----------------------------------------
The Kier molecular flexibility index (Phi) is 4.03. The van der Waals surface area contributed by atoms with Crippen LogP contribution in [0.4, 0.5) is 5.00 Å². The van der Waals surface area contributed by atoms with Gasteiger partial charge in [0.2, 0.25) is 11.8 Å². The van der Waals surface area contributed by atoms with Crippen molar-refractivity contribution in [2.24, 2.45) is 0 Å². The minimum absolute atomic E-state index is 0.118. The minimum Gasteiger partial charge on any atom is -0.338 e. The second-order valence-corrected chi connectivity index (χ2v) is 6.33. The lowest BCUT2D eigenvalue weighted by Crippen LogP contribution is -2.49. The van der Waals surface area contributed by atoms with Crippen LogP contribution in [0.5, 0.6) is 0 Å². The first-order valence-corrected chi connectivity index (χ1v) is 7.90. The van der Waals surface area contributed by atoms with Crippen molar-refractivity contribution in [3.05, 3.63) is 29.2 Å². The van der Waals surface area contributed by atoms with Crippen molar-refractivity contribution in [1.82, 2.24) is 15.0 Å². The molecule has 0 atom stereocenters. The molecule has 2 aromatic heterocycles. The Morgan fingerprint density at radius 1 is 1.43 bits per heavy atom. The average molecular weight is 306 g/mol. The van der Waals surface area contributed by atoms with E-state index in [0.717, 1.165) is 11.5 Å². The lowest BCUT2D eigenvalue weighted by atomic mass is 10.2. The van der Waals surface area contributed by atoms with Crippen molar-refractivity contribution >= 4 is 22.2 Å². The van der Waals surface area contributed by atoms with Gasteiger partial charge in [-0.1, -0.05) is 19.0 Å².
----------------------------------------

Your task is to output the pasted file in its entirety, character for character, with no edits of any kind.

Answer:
The Kier molecular flexibility index (Phi) is 4.03. The van der Waals surface area contributed by atoms with Crippen LogP contribution in [0.4, 0.5) is 5.00 Å². The van der Waals surface area contributed by atoms with Gasteiger partial charge in [0.2, 0.25) is 11.8 Å². The van der Waals surface area contributed by atoms with Crippen molar-refractivity contribution in [2.24, 2.45) is 0 Å². The minimum absolute atomic E-state index is 0.118. The minimum Gasteiger partial charge on any atom is -0.338 e. The second-order valence-corrected chi connectivity index (χ2v) is 6.33. The lowest BCUT2D eigenvalue weighted by Crippen LogP contribution is -2.49. The van der Waals surface area contributed by atoms with Crippen LogP contribution in [0.5, 0.6) is 0 Å². The first-order valence-corrected chi connectivity index (χ1v) is 7.90. The van der Waals surface area contributed by atoms with Crippen molar-refractivity contribution in [3.05, 3.63) is 29.2 Å². The van der Waals surface area contributed by atoms with Crippen molar-refractivity contribution in [1.82, 2.24) is 15.0 Å². The molecule has 0 atom stereocenters. The molecule has 2 aromatic heterocycles. The Morgan fingerprint density at radius 1 is 1.43 bits per heavy atom. The average molecular weight is 306 g/mol. The van der Waals surface area contributed by atoms with E-state index in [0.717, 1.165) is 11.5 Å². The lowest BCUT2D eigenvalue weighted by atomic mass is 10.2. The van der Waals surface area contributed by atoms with Crippen molar-refractivity contribution >= 4 is 22.2 Å². The van der Waals surface area contributed by atoms with Gasteiger partial charge in [-0.1, -0.05) is 19.0 Å².